Federal judge stops juvenile lifer sentencing process
Detroit — A federal judge Thursday stopped Michigan prosecutors from seeking new no-parole sentences for potentially hundreds of prisoners.
U.S. District Judge John Corbett O’Meara signed a restraining order at the request of lawyers for 360 so-called juvenile lifers who were convicted of first-degree murder when they were teenagers, some decades ago.
The lawyers said action was needed because of a July deadline for prosecutors to disclose whether they’ll again pursue tough sentences for juvenile lifers. Some prosecutors already have announced their plans.
O’Meara said the process, approved by state lawmakers in response to U.S. Supreme Court rulings, is at odds with his decision to order parole hearings for juvenile lifers, which likely would be their best shot at freedom.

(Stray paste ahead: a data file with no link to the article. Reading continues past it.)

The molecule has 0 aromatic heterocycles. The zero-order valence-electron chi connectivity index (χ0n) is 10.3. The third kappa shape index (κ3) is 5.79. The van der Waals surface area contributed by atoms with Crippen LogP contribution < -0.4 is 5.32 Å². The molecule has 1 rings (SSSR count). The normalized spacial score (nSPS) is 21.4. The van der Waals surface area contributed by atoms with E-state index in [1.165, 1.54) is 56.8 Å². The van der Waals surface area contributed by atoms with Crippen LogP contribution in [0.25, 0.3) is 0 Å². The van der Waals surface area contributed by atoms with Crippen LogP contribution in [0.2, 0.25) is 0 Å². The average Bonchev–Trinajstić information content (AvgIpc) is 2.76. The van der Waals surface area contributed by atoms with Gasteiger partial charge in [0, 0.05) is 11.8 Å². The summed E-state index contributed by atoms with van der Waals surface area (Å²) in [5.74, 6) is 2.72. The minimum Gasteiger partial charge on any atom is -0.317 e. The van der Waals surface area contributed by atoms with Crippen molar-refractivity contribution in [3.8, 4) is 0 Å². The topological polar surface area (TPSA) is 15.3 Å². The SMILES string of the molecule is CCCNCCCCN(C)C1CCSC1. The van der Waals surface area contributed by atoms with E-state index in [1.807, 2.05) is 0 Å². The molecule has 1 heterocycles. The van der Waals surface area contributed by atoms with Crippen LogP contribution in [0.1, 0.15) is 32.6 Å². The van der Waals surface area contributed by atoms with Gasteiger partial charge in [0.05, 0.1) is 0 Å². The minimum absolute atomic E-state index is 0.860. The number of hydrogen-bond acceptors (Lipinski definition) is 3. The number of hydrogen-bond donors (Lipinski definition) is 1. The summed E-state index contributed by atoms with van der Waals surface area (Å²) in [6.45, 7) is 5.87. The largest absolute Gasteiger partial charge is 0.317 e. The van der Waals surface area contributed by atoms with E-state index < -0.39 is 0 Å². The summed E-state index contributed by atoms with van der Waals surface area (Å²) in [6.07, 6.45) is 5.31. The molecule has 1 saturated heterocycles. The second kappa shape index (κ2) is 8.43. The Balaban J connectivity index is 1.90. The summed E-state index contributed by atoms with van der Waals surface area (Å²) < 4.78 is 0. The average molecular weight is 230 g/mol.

That remedy, however, is on hold after an appeals court recently sent the case back to O’Meara for more work.
This latest clash is a result of how Michigan is responding after the Supreme Court said teens convicted of murder must be treated differently than adults. Automatic no-parole sentences are illegal, although the sentences still are possible in the state.
The attorney general’s office was reviewing O’Meara’s order, spokeswoman Andrea Bitely said.
The judge said he’ll hear arguments on a preliminary injunction July 28.
More than a dozen juvenile lifers have spent more than 40 years in prison on no-parole sentences, including Sheldry Topp, 71, who has been locked up for nearly 54 years, attorney Deborah LaBelle said.
The parole board in 1987 and 2007 recommended that Topp’s sentence be shortened but governors didn’t act, LaBelle said.